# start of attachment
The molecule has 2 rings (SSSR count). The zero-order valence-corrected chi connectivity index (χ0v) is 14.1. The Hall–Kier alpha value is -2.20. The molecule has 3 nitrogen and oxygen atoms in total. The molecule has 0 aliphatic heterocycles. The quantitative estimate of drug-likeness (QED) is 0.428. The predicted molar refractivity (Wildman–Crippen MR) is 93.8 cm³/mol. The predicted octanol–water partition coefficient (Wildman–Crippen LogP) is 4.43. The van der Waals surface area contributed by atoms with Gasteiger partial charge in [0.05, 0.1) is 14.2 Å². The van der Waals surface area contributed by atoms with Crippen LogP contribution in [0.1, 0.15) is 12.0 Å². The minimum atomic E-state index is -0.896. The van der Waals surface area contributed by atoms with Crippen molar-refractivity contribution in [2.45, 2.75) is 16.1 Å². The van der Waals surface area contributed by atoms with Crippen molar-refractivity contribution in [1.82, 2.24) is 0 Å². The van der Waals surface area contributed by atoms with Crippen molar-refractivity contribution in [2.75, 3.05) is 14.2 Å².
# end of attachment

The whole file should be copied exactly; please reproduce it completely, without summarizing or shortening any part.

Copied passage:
The molecule has 2 rings (SSSR count). The zero-order valence-corrected chi connectivity index (χ0v) is 14.1. The Hall–Kier alpha value is -2.20. The molecule has 3 nitrogen and oxygen atoms in total. The molecule has 0 aliphatic heterocycles. The quantitative estimate of drug-likeness (QED) is 0.428. The predicted molar refractivity (Wildman–Crippen MR) is 93.8 cm³/mol. The predicted octanol–water partition coefficient (Wildman–Crippen LogP) is 4.43. The van der Waals surface area contributed by atoms with Gasteiger partial charge in [0.05, 0.1) is 14.2 Å². The van der Waals surface area contributed by atoms with Crippen LogP contribution in [0.1, 0.15) is 12.0 Å². The minimum atomic E-state index is -0.896. The van der Waals surface area contributed by atoms with Crippen molar-refractivity contribution in [2.45, 2.75) is 16.1 Å². The van der Waals surface area contributed by atoms with Crippen molar-refractivity contribution in [1.82, 2.24) is 0 Å². The van der Waals surface area contributed by atoms with Crippen molar-refractivity contribution in [2.75, 3.05) is 14.2 Å².